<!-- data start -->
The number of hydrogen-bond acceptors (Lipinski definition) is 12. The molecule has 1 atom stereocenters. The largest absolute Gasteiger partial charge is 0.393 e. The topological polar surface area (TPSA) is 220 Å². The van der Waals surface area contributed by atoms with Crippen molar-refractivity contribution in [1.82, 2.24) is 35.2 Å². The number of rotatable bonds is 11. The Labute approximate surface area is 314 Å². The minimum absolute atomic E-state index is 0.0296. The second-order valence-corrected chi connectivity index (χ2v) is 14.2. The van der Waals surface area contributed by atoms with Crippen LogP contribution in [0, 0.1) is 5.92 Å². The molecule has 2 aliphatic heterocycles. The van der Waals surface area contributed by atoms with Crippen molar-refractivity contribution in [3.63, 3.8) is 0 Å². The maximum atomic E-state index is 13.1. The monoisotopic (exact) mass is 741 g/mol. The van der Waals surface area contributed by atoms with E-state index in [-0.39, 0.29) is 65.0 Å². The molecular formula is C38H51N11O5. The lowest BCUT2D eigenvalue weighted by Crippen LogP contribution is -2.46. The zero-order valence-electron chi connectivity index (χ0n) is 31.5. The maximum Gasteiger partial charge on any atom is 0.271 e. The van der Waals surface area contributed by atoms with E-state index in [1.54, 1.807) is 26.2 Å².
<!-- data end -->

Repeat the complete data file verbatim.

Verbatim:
The number of hydrogen-bond acceptors (Lipinski definition) is 12. The molecule has 1 atom stereocenters. The largest absolute Gasteiger partial charge is 0.393 e. The topological polar surface area (TPSA) is 220 Å². The van der Waals surface area contributed by atoms with Crippen molar-refractivity contribution in [1.82, 2.24) is 35.2 Å². The number of rotatable bonds is 11. The Labute approximate surface area is 314 Å². The minimum absolute atomic E-state index is 0.0296. The second-order valence-corrected chi connectivity index (χ2v) is 14.2. The van der Waals surface area contributed by atoms with Crippen LogP contribution in [0, 0.1) is 5.92 Å². The molecule has 2 aliphatic heterocycles. The van der Waals surface area contributed by atoms with Crippen molar-refractivity contribution in [3.63, 3.8) is 0 Å². The maximum atomic E-state index is 13.1. The monoisotopic (exact) mass is 741 g/mol. The van der Waals surface area contributed by atoms with E-state index in [-0.39, 0.29) is 65.0 Å². The molecular formula is C38H51N11O5. The lowest BCUT2D eigenvalue weighted by Crippen LogP contribution is -2.46. The zero-order valence-electron chi connectivity index (χ0n) is 31.5. The maximum Gasteiger partial charge on any atom is 0.271 e. The van der Waals surface area contributed by atoms with E-state index in [1.54, 1.807) is 26.2 Å².